Text unto others as you would have them text unto you
COFFEE WITH WARREN, with Warren Harbeck
Tweets and texting, or is it only a problem if it’s an email? Does it really matter? What cold-hearted, insensitive things we think we are sharing privately become instantly, devastatingly public in these days of social media.
Just ask a very contrite Tom Moffatt, a former Alberta NDP candidate and the Town of Taber’s now-suspended IT manager, for example. And what did he tweet that had such embarrassing consequences? Why, in the heat of the Fort McMurray wildfire, with nearly 90,000 people fleeing for their lives, he saw an opportunity to proclaim his political stand on climate change: “Karmic #climatechange fire burns CDN oilsands city.”
Of course, Tom’s not alone. Consider the equally contrite Justine Sacco. The now-dismissed director of communications for a U.S.-based internet company incurred international outrage by her racist in-flight tweet: “Going to Africa. Hope I don’t get AIDS. Just kidding. I’m white!”
I’ve written about mean-spirited communications before. In my April 30, 2015 column, for instance, I referred to Cochrane coffee companion Kevin Peacock’s personal criteria for deciding what emails to forward. The Canadian Southern Baptist Seminary professor, inspired by Rotary International’s Four-Way Test, makes his decision on the basis of whether a particular item is true, fair and kind. If an item doesn’t meet those criteria, it doesn’t get forwarded.
Another of our Cochrane readers, George Churchill, uses similar criteria, which he refers to as his Golden Rule.
The retired railroader follows respect-based guidelines for forwarding an e-mail: Is it true and appropriate? Does it respect privacy and busy schedules? Will it stimulate thought and happiness?
As noted in my column for May 25, 2011, George explains his criteria as follows:
“Choosing what e-mails to forward has me evaluating the message for humour, creativity, personal skill, valuable information,” and his favourite, “for the ability to help people enjoy the moment.”
He refuses to forward tasteless and intimidating items, such as chain and “miracle” messages with their false hopes and preposterous pronouncements. He also scrutinizes anything that seems too good to be true or in other ways raises his suspicions.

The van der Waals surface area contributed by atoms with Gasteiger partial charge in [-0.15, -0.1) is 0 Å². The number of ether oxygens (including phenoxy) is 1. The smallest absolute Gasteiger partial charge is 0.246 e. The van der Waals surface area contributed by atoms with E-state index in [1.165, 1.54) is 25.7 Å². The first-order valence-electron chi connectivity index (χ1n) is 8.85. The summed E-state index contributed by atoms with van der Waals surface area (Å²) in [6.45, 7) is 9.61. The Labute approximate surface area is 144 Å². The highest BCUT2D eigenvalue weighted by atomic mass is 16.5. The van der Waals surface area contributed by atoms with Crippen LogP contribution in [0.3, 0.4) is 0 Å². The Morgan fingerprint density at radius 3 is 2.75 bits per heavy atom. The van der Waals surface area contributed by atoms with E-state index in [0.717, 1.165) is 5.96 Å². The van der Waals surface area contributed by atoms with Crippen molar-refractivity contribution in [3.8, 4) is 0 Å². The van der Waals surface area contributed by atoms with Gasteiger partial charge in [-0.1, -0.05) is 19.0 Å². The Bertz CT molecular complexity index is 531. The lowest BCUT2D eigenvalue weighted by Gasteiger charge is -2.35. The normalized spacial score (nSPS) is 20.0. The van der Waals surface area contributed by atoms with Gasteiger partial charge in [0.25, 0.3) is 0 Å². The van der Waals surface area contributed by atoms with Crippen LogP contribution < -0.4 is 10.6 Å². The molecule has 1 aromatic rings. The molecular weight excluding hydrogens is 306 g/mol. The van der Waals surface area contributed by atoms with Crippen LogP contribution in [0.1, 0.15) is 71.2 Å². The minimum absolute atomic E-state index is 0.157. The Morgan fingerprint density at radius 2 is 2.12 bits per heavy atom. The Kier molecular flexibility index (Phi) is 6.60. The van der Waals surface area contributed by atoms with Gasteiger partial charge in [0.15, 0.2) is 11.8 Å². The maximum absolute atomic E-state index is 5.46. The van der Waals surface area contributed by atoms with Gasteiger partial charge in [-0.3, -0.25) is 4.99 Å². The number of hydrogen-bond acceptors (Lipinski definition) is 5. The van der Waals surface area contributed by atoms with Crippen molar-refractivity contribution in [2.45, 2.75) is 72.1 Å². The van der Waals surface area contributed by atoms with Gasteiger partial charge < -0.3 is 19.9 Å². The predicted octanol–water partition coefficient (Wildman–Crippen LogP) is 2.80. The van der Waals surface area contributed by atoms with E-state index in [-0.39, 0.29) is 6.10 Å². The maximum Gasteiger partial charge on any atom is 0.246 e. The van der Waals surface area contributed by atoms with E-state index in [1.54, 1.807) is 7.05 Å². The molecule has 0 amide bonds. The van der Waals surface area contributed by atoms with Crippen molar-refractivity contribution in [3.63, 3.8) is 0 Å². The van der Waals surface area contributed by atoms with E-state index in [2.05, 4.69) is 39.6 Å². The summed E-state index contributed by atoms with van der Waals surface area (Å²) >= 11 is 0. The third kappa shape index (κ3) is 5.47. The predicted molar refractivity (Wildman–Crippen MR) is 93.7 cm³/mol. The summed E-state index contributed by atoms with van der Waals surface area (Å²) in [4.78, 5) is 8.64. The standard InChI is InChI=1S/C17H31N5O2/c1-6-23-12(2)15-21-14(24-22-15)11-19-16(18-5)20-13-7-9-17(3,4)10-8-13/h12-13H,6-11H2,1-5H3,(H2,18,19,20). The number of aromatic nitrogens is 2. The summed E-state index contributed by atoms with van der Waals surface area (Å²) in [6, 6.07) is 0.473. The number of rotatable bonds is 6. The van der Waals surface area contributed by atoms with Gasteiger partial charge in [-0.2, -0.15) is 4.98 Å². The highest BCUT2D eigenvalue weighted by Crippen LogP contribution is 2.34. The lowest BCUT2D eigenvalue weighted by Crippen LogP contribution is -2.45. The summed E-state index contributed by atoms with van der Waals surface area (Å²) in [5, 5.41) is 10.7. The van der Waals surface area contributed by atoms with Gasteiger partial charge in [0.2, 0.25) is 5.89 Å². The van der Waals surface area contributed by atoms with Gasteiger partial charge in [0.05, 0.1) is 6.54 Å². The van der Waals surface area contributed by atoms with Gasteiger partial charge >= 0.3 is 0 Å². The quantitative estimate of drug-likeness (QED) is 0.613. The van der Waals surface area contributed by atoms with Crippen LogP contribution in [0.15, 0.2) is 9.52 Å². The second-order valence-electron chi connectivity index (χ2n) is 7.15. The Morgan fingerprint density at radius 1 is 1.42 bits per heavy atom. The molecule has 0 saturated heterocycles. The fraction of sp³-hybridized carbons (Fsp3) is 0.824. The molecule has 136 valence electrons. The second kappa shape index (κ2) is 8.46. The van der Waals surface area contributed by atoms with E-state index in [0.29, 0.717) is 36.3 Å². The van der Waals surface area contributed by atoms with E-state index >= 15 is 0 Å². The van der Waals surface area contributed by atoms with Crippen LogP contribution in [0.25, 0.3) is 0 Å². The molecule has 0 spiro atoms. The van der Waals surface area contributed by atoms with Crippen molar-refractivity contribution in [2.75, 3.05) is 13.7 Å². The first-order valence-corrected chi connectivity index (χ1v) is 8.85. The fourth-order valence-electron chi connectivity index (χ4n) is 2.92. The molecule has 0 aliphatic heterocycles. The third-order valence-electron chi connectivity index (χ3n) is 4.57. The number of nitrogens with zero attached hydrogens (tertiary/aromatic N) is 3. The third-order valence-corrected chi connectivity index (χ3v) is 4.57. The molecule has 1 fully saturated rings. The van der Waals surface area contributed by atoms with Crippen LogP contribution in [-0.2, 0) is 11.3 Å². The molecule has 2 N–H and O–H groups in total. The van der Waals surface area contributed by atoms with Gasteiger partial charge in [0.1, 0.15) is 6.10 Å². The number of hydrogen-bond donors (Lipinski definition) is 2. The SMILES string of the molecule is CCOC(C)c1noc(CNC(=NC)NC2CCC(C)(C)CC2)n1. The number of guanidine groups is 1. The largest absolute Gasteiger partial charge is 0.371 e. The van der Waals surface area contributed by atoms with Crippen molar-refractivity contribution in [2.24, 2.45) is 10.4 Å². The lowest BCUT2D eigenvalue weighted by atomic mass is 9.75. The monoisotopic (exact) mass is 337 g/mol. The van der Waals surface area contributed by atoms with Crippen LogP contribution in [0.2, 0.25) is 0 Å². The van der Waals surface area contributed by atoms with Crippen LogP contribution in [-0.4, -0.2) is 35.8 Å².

“Before I’ll forward any of those, I investigate them using snopes.com, hoax-slayer.com, or urbanlegends.about.com,” he says. “I wish everyone would take the time to consider the validity of the message.”
Appearance and size of forwards are also important for George.
“The smaller the e-mail the better, so once I have a message to forward, the first thing I do is eliminate all the extraneous junk included with the message” – irrelevant marks and notices from previous forwards, unnecessary spaces, overly-large font sizes, etc.
“If the message includes a large video clip, I will first try to find the video on the Internet and forward the link rather than the video attachment itself” – important out of respect for recipients with smaller mailboxes and slower download speeds.
He’s also very choosy about those to whom he forwards an item. As much as possible, he tries to make sure his recipients would actually want to receive the e-mail he’s forwarding. The former railroad executive doesn’t want to take a chance he’s wasting someone’s time.
“I believe that’s important, as I hope that, when people see a message arriving from me, they’re not groaning and rolling their eyes, but rather, looking forward to something of interest.”
It’s all about respect, he says – respect for the source and respect for the recipient. Respect for the recipient covers everything from content to appearance – anything that might offend, distract or waste time.
And here, I would only add: Does it respect the legitimate sensitivities of the subject of the communication and persons associated with it?
So, what if we modify the Golden Rule to apply to tweets and texting, too (and yes, even political ones, as I’m sure Moffatt and Sacco would agree, in view of the karmic consequences they’ve experienced)?
Revised Golden Rule?
Text unto and about others as you would have them text unto and about you.
© 2016 Warren Harbeck